# Statistics for Environmental Engineers

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After dividing by V, the equations are written more conveniently as:

d^X

O2 +

and

= DS0DS

ex ~-

—1 e2 + sJ

The steady-state solutions (dX/dt = 0 and dS/dt = 0) of the equations are:

S=

e2D

0!-D

and X = 03( S0 — S) = e3 Is0

62D (-, — D

If the dilution rate is sufficiently large, the organisms will be washed out of the reactor faster than they can grow. If all the organisms are washed out, the effluent concentration will equal the influent concentration, S = S0. The lowest dilution rate at which washout occurs is called the critical dilution rate (Dc) which is derived by substituting S = S0 into the substrate model above:

Dc

FIGURE 42.1 The iterative cycle of experimentation. (From Box, G. E. P. and W. G. Hunter (1965). Technometrics, 7, 23.)

0S

02 + So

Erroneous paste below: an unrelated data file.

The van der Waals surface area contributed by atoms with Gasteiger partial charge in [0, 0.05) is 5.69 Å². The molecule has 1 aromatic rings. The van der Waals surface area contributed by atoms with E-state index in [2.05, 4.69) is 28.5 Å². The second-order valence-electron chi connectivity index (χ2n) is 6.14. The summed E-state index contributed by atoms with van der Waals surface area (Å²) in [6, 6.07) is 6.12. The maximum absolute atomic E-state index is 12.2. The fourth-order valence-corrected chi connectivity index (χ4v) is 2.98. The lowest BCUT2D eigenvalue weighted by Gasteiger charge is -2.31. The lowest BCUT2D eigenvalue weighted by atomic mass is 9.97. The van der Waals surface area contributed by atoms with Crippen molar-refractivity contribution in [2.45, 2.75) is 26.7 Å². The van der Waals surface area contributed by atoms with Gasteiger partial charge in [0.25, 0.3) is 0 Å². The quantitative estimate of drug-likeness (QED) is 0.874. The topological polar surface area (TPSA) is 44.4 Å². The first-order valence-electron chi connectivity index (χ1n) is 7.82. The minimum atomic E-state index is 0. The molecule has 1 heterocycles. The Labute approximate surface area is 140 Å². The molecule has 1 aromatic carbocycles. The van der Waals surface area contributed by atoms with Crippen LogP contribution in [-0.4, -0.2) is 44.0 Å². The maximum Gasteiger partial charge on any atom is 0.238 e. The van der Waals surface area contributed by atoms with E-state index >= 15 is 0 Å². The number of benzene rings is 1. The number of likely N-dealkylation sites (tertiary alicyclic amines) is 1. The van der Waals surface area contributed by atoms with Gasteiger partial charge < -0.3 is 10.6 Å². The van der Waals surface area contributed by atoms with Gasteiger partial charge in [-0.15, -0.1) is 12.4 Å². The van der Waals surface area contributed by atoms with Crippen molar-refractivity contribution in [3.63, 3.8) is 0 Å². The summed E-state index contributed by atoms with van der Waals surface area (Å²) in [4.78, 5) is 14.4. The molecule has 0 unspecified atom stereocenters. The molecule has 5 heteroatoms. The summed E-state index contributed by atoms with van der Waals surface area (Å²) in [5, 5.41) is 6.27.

When S0 >>02, which is often the case, Dc ~ 01.

Experiments will be performed at several dilution rates (i.e., flow rates), while keeping the influent substrate concentration constant (S0 = 3000 mg/L). When the reactor attains steady-state at the selected dilution rate, X and S will be measured and the parameters 01, 02, and 03 will be estimated. Because several weeks may be needed to start a reactor and bring it to steady-state conditions, the experimenter naturally wants to get as much information as possible from each run. Here is how the iterative approach can be used to do this.

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